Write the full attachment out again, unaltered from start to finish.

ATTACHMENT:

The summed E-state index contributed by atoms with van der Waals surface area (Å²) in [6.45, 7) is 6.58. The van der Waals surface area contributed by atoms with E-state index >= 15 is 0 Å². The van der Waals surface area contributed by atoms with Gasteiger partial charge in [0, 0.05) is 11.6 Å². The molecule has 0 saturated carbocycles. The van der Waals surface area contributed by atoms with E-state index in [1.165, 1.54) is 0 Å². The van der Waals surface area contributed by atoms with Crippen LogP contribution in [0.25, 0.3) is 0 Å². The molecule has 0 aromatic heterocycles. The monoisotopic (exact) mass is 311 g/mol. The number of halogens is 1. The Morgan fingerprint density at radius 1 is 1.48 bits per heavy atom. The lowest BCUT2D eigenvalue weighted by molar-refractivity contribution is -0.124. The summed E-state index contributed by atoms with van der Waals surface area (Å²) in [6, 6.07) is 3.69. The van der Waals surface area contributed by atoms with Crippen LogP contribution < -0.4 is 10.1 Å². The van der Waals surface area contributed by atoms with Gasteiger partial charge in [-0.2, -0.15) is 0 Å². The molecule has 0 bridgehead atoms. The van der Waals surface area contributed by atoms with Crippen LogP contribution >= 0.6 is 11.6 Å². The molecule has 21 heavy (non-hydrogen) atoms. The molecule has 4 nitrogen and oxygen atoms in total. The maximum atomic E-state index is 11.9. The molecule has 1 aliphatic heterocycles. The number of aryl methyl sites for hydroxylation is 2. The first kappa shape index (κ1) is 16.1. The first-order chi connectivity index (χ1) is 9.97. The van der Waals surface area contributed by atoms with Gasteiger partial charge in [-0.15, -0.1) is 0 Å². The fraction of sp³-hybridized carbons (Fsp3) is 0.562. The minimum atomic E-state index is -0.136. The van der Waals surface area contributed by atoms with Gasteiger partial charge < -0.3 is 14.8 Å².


The summed E-state index contributed by atoms with van der Waals surface area (Å²) in [6.45, 7) is 6.58. The van der Waals surface area contributed by atoms with E-state index >= 15 is 0 Å². The van der Waals surface area contributed by atoms with Gasteiger partial charge in [0, 0.05) is 11.6 Å². The molecule has 0 saturated carbocycles. The van der Waals surface area contributed by atoms with E-state index in [1.165, 1.54) is 0 Å². The van der Waals surface area contributed by atoms with Crippen LogP contribution in [0.25, 0.3) is 0 Å². The molecule has 0 aromatic heterocycles. The monoisotopic (exact) mass is 311 g/mol. The number of halogens is 1. The Morgan fingerprint density at radius 1 is 1.48 bits per heavy atom. The lowest BCUT2D eigenvalue weighted by molar-refractivity contribution is -0.124. The summed E-state index contributed by atoms with van der Waals surface area (Å²) in [6, 6.07) is 3.69. The van der Waals surface area contributed by atoms with Crippen LogP contribution < -0.4 is 10.1 Å². The van der Waals surface area contributed by atoms with Gasteiger partial charge in [-0.2, -0.15) is 0 Å². The molecule has 0 bridgehead atoms. The van der Waals surface area contributed by atoms with Crippen LogP contribution >= 0.6 is 11.6 Å². The molecule has 21 heavy (non-hydrogen) atoms. The molecule has 4 nitrogen and oxygen atoms in total. The maximum atomic E-state index is 11.9. The molecule has 1 aliphatic heterocycles. The number of aryl methyl sites for hydroxylation is 2. The first kappa shape index (κ1) is 16.1. The first-order chi connectivity index (χ1) is 9.97. The van der Waals surface area contributed by atoms with Gasteiger partial charge in [-0.15, -0.1) is 0 Å². The fraction of sp³-hybridized carbons (Fsp3) is 0.562. The minimum atomic E-state index is -0.136. The van der Waals surface area contributed by atoms with Gasteiger partial charge < -0.3 is 14.8 Å².